To: “Steve (!) Shnarr” <email@example.com>
The community and Council need to be publicly confronted with the rather bald questions: why were the distributions stopped? why have they been held up for nearly two years? why aren’t the responsible people held accountable? And, most obviously, without any phony dicking around, why isn’t the original process simply restored? Instead we have MIcah’s face-saving (and futile) Request for Proposals nonsense–which, so far, as gone nowhere.
Folks assembled in mass half a year ago already made a plea for return of the bikes. Half a year later–are we any closer? Just another Council meeting. Folks who could have had bikes–those poor folks who are the target of the City Council’s ordinance changes last year and their notorious Task Force on Public Safety (or more accurately the Task Farce Transmitting Public Hysteria).
It is my understanding that these bikes are being auctioned off in Sacramento (if they’re not dumped into a landfill)–does that confirm your information?
Please provide straight talk and straight questions to the community and Council. You may find such candor, if followed up by other direct actions may embarrass the SCPD stonewallers into relenting and actually forestall such abuses in the future.
> From: firstname.lastname@example.org
> To: various
> Subject: City Bicycle Distribution Issue to be Decided Next Tuesday, Jan 14
> Dear friends,
> Next Tuesday, January 14th the Santa Cruz City Council will decide
> whether or not to reinstate the long-standing program of distributing
> unclaimed bicycles to youth in need. Please let the Council Members
> know you think this is a valuable program! You can let them know in
> person at the meeting, or email them at
> will be discussed at the 3pm afternoon or 7pm evening session, but
> we’ll post details as they are available:
> Every year the City ends up with hundreds of bikes which are not
> claimed and must be dealt with somehow. Because the bikes are
> generally of moderate to low quality and many are in disrepair, they
> offer little cash value to the City through auctioning. Therefore in
> 1996 the City began distributing them to youth in need, turning these
> old bikes into a valuable community resource. The distributions were
> open to any qualified nonprofit or government agency, and got out many
> hundreds of bikes to youth who otherwise might not have had the
> opportunity to own a bicycle.
> Although a valuable program, participation varied over the years and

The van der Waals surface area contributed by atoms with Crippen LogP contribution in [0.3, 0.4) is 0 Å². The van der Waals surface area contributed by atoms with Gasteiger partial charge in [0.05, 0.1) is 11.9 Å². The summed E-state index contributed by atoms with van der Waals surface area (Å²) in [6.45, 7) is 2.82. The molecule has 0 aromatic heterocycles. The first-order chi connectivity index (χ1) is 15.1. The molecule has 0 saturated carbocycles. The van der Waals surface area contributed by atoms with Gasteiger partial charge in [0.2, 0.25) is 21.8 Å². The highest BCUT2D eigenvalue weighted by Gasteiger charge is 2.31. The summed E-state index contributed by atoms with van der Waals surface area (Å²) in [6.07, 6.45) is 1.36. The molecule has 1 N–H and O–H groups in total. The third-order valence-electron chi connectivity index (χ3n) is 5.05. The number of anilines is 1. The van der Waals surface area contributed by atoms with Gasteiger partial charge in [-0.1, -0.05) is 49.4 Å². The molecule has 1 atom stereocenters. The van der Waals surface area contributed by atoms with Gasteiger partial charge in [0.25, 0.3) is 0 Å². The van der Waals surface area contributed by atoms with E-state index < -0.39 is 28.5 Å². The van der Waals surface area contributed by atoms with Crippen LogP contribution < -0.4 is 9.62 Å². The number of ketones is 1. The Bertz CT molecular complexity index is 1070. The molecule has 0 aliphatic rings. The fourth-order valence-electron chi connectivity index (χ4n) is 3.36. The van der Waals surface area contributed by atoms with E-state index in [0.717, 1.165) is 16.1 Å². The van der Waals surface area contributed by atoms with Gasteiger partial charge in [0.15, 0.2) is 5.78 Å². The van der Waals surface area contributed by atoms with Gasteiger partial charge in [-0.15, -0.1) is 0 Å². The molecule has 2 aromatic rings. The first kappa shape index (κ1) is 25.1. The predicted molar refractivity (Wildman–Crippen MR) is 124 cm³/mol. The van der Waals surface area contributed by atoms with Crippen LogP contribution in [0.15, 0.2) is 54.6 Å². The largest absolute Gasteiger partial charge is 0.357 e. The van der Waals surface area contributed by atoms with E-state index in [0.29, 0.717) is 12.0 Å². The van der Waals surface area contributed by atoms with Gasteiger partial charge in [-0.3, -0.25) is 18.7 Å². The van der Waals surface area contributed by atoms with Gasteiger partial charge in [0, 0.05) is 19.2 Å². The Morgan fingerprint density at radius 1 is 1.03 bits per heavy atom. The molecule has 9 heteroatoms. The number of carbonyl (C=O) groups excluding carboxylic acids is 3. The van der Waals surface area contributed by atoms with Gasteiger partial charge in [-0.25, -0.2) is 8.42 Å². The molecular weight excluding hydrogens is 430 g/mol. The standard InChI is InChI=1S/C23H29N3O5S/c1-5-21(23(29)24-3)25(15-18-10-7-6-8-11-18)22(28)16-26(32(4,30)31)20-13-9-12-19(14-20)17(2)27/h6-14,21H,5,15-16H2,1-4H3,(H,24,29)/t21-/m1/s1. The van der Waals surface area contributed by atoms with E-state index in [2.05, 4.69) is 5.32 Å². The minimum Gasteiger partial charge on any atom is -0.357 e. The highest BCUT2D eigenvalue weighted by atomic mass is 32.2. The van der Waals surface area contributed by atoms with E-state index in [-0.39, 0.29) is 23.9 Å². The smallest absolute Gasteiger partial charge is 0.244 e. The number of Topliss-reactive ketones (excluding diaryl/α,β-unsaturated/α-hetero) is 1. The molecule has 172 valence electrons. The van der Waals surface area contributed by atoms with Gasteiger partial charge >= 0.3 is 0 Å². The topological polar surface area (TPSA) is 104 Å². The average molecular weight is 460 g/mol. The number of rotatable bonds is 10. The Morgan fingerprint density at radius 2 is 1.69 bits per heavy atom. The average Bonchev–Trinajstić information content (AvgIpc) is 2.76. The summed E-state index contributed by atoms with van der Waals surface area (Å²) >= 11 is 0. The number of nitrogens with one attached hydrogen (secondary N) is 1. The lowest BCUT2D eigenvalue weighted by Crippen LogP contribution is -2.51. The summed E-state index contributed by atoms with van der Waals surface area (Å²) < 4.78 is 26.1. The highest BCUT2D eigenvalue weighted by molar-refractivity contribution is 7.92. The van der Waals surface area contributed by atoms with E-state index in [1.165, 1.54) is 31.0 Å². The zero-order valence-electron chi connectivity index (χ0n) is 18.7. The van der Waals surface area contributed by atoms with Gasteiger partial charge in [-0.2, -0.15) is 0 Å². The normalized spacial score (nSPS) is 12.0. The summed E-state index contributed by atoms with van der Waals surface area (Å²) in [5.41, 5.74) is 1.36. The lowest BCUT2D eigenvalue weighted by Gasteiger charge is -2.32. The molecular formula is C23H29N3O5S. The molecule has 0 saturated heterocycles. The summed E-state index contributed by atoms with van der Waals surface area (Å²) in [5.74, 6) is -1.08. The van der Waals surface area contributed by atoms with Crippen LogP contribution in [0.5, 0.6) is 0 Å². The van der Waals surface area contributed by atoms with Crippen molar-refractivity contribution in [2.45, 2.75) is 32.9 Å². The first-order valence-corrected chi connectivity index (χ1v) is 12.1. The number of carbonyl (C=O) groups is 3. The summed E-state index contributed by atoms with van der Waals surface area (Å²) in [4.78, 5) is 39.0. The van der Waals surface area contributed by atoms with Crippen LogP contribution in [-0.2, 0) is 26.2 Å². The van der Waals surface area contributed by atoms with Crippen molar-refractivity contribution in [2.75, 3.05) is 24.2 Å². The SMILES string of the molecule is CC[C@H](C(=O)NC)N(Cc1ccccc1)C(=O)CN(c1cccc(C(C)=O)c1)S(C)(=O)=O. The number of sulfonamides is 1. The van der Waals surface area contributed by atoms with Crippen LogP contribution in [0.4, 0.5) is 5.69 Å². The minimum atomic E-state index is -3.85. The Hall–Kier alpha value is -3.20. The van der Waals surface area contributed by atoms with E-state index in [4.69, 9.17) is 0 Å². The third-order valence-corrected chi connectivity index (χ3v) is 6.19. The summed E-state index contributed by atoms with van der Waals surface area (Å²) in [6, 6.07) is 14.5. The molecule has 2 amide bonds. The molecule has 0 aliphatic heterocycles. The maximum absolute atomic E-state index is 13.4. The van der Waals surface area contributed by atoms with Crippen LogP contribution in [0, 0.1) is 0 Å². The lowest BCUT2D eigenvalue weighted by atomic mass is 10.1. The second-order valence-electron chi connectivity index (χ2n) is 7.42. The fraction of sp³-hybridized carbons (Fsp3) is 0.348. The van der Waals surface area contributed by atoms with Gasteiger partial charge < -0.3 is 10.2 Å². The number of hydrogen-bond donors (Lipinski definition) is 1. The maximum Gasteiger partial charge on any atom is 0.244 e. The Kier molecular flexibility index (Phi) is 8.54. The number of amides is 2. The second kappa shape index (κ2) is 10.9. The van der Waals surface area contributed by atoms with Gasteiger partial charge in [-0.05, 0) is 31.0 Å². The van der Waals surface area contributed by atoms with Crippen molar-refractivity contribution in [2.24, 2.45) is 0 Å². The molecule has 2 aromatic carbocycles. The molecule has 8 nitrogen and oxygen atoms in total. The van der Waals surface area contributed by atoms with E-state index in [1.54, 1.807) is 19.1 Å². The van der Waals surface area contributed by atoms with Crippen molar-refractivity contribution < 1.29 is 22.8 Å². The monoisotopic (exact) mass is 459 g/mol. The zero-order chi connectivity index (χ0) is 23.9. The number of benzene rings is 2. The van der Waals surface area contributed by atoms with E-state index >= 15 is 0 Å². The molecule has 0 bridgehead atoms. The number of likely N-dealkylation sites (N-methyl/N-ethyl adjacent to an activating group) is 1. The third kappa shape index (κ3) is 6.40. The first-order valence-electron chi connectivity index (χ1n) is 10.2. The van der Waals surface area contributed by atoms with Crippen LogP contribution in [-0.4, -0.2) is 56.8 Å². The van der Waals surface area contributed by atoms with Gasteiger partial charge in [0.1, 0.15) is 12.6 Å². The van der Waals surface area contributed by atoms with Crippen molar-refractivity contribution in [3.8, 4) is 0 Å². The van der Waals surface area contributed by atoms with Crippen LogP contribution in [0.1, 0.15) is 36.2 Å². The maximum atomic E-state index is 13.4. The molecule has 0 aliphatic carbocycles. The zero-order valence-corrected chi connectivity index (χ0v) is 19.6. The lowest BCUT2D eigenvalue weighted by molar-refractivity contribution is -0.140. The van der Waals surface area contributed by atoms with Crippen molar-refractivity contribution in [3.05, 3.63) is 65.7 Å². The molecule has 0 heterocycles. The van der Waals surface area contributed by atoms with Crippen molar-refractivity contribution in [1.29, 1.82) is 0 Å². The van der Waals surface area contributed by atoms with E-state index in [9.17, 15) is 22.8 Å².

> sometimes the administration felt like a drain to the SCPD, which in
> 2008 stopped distributions and began sending bikes instead to the
> landfill. At that point the nonprofit repair shop the Bike Church
> approached the City, offering to handle most of the administration of
> the program. For the next four years, the Bike Church held 16
> distributions, getting out 415 bikes through a variety of nonprofits,
> while salvaging tons of usable material from the scraps that no one
> else was able to make use of.
> In early 2012, the City ended this important program without any
> notification to the Bike Church or other participating groups. Bikes
> were delivered instead to a for-profit business that sold many bikes
> which previously would have gone free to youth, and which did not
> invite the former nonprofit participants to take any of the bicycles.
> The five groups that had matched up the most bikes to youth prior to
> this change—Barrios Unidos, Green Ways to School, Project Bike Trip,
> Watsonville Bike Shack, and Western Service Workers Association—all
> wrote letters to the City praising the former program and the Bike
> Church’s management of it, and asking that it be reinstated. However
> no changes were made at that time.
> The following summer in August 2013, acknowledging that the municipal
> code does not allow distributions through a for-profit business, the
> City suspended distributions entirely. City Manager Bernal stated at
> that time the intention to invite proposals from nonprofits to partner
> with the City in renewing the program. However due to
> behind-the-scenes pressure by some Council Members this plan was never
> moved forward, with bikes now being auctioned off for as far as we
> know the first time since 1996.
> Fortunately, the City Council will have the opportunity to vote on
> this matter next week, and we hope they will listen to the
> overwhelming community support for giving the bikes to youth instead
> of auctioning them off.
PeaceCamp2010 co-founder and stalwart Ed Frey (pronounced “Fry”) is the only local attorney to have been arrested, then trial and then served a six-month house arrest sentence for solidarity with homeless people here defending the right to sleep.
Judge “Grim Gavel” John Gallagher sentenced Gary to two years in jail for sleeping outside the County Building on a bench with a sign denouncing the (Homeless) Sleeping Ban.
This happened in the closing days of the Occupy Santa Cruz movement in the winter of 2011-2012–though as an independent action. In his appeal of a blocked appeal, Ed raises technical but substantive legal issues which impact all appeals and will be presenting a memo today to lawyers who have been largely indifferent to the issue locally. (The local ACLU has repeatedly refused to issue any statement on MC 6.36.010a or on the state’s harsh and selectively enforced “no lodging” law PC 647e.)